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Wandering albatross  (Diomedea exulans) juvenile

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The wandering albatross is a truly remarkable bird. Residents of the species on the sub Antarctica island of South Georgia  have been known to make regular fishing trips that take them as far as the seas off Uruguay and southern Brazil, round trips of thousands of kilometres over several days repeated frequently, and all to catch food for themselves and their young. Any visiting ship to the South Atlantic will almost certainly at some time be followed by one or more albatrosses, wheeling and turning around the ship, following at a distance hypnotically and silently.

The bird in this picture is a juvenile recognisable by the dark wing tips. As the bird ages, the dark patches recede further to the tips of the wings, so it becomes whiter. After leaving the nest they are thought not to return to land again for 7 to 10 years when they return to the island where they were born. Albatrosses mate for life and can live to be 80 - 85 years old probably making them the animal that travels further than any other in their life-time.

The birds rarely flap their wings that can measure up to 4 metres in span. They swoop low over the never ending swell of the southern ocean, dipping down when the sea falls and rising on the air that is pushed up again when the wave rises. In this manner they are able to fly continuously and cover vast distances with the minimum of effort. There is even a mechanism within the base of the wing to "lock" it in an extended position so the bird doesn't need to strain to keep its "arms" out.

The albatross is a large bird with a large chick. The chick is so large (12kg when it leaves the nest) that it takes just over 12 months to develop fully. This means that the albatross is in the same select group as king and emperor penguins in that it has a breeding cycle that stretches over 2 years.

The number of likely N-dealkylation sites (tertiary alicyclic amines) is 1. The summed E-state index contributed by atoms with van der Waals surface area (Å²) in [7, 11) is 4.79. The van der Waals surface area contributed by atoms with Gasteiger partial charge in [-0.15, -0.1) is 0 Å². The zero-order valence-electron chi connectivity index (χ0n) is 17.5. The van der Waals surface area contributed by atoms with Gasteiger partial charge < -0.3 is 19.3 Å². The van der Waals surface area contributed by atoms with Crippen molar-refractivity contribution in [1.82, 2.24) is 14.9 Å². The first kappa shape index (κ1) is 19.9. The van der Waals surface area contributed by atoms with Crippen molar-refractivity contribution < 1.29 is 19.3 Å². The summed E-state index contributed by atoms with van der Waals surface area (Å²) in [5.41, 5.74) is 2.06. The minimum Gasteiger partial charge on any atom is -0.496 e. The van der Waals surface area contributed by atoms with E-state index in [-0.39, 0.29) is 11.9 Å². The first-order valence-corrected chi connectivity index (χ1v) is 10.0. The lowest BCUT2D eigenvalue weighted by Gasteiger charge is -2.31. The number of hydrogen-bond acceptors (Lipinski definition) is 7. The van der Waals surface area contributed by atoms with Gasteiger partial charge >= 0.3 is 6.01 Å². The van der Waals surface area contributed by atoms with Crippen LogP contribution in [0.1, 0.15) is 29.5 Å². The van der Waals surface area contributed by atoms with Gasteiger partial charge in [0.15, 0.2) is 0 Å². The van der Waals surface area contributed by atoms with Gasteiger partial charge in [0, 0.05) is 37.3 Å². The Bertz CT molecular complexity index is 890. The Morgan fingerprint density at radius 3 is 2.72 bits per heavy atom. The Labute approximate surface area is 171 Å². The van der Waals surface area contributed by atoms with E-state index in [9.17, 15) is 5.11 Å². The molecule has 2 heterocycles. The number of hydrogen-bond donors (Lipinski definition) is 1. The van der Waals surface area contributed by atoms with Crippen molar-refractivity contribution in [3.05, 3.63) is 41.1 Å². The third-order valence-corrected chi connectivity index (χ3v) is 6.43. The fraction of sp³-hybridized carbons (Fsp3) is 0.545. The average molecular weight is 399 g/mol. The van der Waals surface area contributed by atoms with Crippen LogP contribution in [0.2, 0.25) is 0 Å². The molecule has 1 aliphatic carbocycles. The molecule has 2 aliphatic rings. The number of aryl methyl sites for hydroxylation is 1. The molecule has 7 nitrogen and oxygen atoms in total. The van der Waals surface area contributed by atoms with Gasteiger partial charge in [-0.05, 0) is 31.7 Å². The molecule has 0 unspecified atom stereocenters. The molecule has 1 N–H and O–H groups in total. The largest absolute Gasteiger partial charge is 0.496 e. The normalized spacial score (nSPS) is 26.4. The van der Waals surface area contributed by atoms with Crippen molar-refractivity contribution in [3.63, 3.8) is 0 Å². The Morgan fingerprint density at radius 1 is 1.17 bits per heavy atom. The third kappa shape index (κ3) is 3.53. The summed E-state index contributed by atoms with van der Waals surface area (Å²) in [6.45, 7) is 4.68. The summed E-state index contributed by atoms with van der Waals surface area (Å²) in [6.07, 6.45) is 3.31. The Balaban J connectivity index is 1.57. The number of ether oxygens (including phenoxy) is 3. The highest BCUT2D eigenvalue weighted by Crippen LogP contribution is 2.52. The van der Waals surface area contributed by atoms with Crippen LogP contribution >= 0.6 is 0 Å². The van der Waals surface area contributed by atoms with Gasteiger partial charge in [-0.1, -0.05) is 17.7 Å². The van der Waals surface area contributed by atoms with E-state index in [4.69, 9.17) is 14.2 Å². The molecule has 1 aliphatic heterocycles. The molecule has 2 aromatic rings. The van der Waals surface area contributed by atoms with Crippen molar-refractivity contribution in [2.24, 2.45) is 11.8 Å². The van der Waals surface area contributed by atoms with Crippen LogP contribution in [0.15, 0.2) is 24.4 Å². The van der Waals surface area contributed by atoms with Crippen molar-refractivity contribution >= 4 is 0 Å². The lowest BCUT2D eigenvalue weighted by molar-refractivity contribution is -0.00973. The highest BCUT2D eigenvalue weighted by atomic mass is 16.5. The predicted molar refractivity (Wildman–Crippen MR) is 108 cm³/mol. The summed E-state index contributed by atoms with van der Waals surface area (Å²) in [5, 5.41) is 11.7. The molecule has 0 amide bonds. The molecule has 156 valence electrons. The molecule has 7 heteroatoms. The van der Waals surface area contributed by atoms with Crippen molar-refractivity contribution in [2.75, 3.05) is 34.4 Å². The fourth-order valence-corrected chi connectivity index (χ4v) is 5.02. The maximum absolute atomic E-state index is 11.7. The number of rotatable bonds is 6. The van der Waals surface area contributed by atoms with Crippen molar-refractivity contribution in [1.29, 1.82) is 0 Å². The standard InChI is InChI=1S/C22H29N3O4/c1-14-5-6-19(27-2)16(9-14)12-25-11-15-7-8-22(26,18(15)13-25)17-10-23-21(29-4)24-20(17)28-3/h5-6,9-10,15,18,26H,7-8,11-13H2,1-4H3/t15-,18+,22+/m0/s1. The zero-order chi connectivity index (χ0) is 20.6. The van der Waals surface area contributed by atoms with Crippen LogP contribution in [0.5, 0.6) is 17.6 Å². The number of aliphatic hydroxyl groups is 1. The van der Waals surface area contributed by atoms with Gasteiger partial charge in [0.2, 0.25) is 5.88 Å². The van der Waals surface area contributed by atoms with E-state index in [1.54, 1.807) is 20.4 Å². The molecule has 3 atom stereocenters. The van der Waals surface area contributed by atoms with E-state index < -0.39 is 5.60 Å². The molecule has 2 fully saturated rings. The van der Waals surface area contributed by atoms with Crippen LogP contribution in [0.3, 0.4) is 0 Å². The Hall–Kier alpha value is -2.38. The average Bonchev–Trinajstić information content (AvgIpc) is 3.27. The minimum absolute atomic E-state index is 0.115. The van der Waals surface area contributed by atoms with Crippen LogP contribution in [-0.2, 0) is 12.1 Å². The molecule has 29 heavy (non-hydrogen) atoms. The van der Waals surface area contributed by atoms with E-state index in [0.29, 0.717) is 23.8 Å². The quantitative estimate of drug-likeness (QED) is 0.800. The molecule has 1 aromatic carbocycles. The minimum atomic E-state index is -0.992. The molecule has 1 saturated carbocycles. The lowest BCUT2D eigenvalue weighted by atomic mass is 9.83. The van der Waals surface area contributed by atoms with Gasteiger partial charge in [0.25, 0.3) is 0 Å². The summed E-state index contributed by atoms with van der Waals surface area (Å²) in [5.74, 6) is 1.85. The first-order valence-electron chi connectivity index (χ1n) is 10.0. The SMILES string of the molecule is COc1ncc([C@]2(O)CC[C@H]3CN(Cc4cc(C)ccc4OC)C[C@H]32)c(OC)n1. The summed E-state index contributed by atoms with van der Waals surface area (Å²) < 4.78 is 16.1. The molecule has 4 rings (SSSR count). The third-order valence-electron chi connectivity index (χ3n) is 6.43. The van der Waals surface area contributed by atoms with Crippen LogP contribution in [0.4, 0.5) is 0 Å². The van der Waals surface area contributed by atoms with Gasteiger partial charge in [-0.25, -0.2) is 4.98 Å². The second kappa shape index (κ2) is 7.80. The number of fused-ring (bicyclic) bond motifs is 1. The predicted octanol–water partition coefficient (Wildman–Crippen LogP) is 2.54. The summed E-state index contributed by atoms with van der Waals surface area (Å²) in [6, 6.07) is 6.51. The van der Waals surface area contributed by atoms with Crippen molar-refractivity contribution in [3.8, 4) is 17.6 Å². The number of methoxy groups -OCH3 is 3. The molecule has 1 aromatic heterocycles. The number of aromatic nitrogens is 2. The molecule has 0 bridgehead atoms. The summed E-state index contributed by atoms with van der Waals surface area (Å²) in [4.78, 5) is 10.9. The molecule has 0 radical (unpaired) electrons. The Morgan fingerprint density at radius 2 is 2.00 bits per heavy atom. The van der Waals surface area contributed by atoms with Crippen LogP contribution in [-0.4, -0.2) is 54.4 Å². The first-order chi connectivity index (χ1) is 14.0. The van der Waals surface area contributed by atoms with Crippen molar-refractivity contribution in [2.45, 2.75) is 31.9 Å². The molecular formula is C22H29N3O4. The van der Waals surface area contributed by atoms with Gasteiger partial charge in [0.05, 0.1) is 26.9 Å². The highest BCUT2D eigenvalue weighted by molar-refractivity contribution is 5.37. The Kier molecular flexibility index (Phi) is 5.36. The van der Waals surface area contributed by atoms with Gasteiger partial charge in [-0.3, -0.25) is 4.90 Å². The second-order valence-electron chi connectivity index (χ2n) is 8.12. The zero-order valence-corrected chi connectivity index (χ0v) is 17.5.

In folklore the bird carries the soul of dead mariners. If a sailor kills the bird, bad luck would fall upon him for the rest of his natural life. This was not a universal belief as the feet of the albatross were once used as tobacco pouches by sailors.

The name albatross dates back to the 15th century when Portuguese sailors first ventured down the coast of Africa, they came across large black and white birds with stout bodies and called them "alcatraz" the Portuguese word meaning large seabird. English sailors later corrupted the word to albatross.

** "The bird that made the breeze to blow" taken from Samuel Taylor Coleridge "The Rime of the Ancient Mariner".

This authoritative volume is the first comparative account of the albatross family, famed for their supreme adaptations to the marine environment, for breeding on remote islands, and for spending most of their lives flying immense distances over the sea.

Eye of the Albatross:
Views of the Endangered Sea

In this impressive volume, the award winning author, recounts his travels to remote portions of the northwest Hawaiian Islands to witness albatrosses breeding. Parent birds fly across entire oceans as much as 25,000 miles to hunt sufficient food to nurture their single chicks.

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Paul Ward - Pentax equipment, 70 - 210mm lens, 35mm film, K64.
This picture may not be copied or used in any manner without prior written permission

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